Wire Resistance and Length ```Name: Ben Status: student Age: 18 Location: N/A Country: N/A Date: 2000-2001 ``` Question: I'm doing my GCSE (higher level) and was asked to investigate resistance of a wire. the lengths are to be changed but the content of the wire is to stay the same. Are there any formula linked with resistance and length and also are there any experimental methods to be used? Finally any other information linked with this. Replies: Hello, I think I have responded to another question regarding wire resistance earlier on this site. In any case: Resistance = Resistivity of wire material x (Length/cross sectional area). If volume V=LA of the material is constant, the equation above can be written as: Resistance = Resistivity x (Length/(V/L)) = Resistivity x (L^2/V). Therefore, resistance is proportional to length squared. To measure the resistance, R, one can apply a known voltage across the resistor, measure the current flow, I, and use Ohm's Law to get R from V=RI. AK Dr. Ali Khounsary Advanced Photon Source Argonne National Laboratory Argonne, IL 60439 Click here to return to the Physics Archives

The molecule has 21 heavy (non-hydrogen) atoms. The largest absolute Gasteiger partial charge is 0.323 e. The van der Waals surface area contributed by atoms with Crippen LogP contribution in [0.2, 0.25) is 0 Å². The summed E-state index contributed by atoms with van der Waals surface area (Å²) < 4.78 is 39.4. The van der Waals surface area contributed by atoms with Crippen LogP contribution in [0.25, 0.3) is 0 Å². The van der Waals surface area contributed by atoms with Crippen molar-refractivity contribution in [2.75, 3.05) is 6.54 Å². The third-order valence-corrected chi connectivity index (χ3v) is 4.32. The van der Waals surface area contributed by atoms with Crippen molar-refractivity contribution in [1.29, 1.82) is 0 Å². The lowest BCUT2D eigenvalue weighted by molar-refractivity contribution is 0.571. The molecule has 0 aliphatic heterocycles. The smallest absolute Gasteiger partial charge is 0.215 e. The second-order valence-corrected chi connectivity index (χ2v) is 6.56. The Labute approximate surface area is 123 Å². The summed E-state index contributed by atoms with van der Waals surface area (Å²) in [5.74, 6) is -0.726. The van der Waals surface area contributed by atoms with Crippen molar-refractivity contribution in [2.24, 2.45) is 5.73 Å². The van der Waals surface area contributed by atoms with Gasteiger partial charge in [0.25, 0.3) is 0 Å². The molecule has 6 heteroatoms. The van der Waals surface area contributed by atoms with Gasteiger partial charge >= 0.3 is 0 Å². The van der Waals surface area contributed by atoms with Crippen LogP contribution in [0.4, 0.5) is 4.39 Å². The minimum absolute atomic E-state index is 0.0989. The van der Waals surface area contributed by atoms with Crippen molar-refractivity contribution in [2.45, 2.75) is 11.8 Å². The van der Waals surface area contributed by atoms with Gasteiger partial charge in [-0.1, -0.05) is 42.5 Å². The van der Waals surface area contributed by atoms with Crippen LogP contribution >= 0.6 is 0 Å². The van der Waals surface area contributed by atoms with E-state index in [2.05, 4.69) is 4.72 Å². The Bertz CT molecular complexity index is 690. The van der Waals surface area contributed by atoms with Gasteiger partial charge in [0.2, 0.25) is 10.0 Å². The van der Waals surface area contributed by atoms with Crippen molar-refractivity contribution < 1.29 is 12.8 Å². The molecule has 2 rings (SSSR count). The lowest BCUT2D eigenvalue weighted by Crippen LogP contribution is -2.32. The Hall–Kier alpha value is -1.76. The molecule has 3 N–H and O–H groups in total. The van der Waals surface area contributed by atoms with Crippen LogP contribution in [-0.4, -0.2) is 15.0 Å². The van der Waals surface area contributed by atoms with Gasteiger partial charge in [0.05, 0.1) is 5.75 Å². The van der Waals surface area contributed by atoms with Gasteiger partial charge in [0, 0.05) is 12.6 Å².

NEWTON is an electronic community for Science, Math, and Computer Science K-12 Educators, sponsored and operated by Argonne National Laboratory's Educational Programs, Andrew Skipor, Ph.D., Head of Educational Programs.

For assistance with NEWTON contact a System Operator (help@newton.dep.anl.gov), or at Argonne's Educational Programs